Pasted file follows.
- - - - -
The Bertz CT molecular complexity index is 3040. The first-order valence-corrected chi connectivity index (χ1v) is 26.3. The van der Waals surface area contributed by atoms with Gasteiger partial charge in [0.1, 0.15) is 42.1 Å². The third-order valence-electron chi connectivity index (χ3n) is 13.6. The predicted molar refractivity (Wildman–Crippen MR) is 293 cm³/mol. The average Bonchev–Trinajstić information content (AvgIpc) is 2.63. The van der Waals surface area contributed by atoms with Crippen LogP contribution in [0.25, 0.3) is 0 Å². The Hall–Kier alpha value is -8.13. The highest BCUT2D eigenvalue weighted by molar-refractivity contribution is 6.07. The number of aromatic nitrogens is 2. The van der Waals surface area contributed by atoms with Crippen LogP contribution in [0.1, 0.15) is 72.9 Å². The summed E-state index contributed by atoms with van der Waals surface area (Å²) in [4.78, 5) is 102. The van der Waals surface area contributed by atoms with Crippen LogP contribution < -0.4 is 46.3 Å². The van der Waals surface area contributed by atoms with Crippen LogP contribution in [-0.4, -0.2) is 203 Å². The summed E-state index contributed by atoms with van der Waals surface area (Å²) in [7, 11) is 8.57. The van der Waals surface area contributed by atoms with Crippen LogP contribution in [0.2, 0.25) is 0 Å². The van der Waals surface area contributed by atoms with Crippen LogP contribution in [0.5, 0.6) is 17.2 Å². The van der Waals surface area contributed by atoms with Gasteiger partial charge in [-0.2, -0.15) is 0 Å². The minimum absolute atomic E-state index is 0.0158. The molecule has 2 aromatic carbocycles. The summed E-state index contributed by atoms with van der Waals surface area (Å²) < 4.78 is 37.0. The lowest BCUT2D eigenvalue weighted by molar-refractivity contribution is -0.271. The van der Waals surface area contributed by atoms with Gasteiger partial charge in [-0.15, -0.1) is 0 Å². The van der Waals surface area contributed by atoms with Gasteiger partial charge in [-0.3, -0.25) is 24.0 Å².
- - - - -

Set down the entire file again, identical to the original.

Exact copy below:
The Bertz CT molecular complexity index is 3040. The first-order valence-corrected chi connectivity index (χ1v) is 26.3. The van der Waals surface area contributed by atoms with Gasteiger partial charge in [0.1, 0.15) is 42.1 Å². The third-order valence-electron chi connectivity index (χ3n) is 13.6. The predicted molar refractivity (Wildman–Crippen MR) is 293 cm³/mol. The average Bonchev–Trinajstić information content (AvgIpc) is 2.63. The van der Waals surface area contributed by atoms with Crippen LogP contribution in [0.25, 0.3) is 0 Å². The Hall–Kier alpha value is -8.13. The highest BCUT2D eigenvalue weighted by molar-refractivity contribution is 6.07. The number of aromatic nitrogens is 2. The van der Waals surface area contributed by atoms with Crippen LogP contribution in [0.1, 0.15) is 72.9 Å². The summed E-state index contributed by atoms with van der Waals surface area (Å²) in [4.78, 5) is 102. The van der Waals surface area contributed by atoms with Crippen LogP contribution < -0.4 is 46.3 Å². The van der Waals surface area contributed by atoms with Crippen LogP contribution in [-0.4, -0.2) is 203 Å². The summed E-state index contributed by atoms with van der Waals surface area (Å²) in [7, 11) is 8.57. The van der Waals surface area contributed by atoms with Crippen LogP contribution in [0.2, 0.25) is 0 Å². The van der Waals surface area contributed by atoms with Crippen LogP contribution in [0.5, 0.6) is 17.2 Å². The van der Waals surface area contributed by atoms with Gasteiger partial charge in [-0.2, -0.15) is 0 Å². The minimum absolute atomic E-state index is 0.0158. The molecule has 2 aromatic carbocycles. The summed E-state index contributed by atoms with van der Waals surface area (Å²) < 4.78 is 37.0. The lowest BCUT2D eigenvalue weighted by molar-refractivity contribution is -0.271. The van der Waals surface area contributed by atoms with Gasteiger partial charge in [-0.15, -0.1) is 0 Å². The van der Waals surface area contributed by atoms with Gasteiger partial charge in [-0.3, -0.25) is 24.0 Å².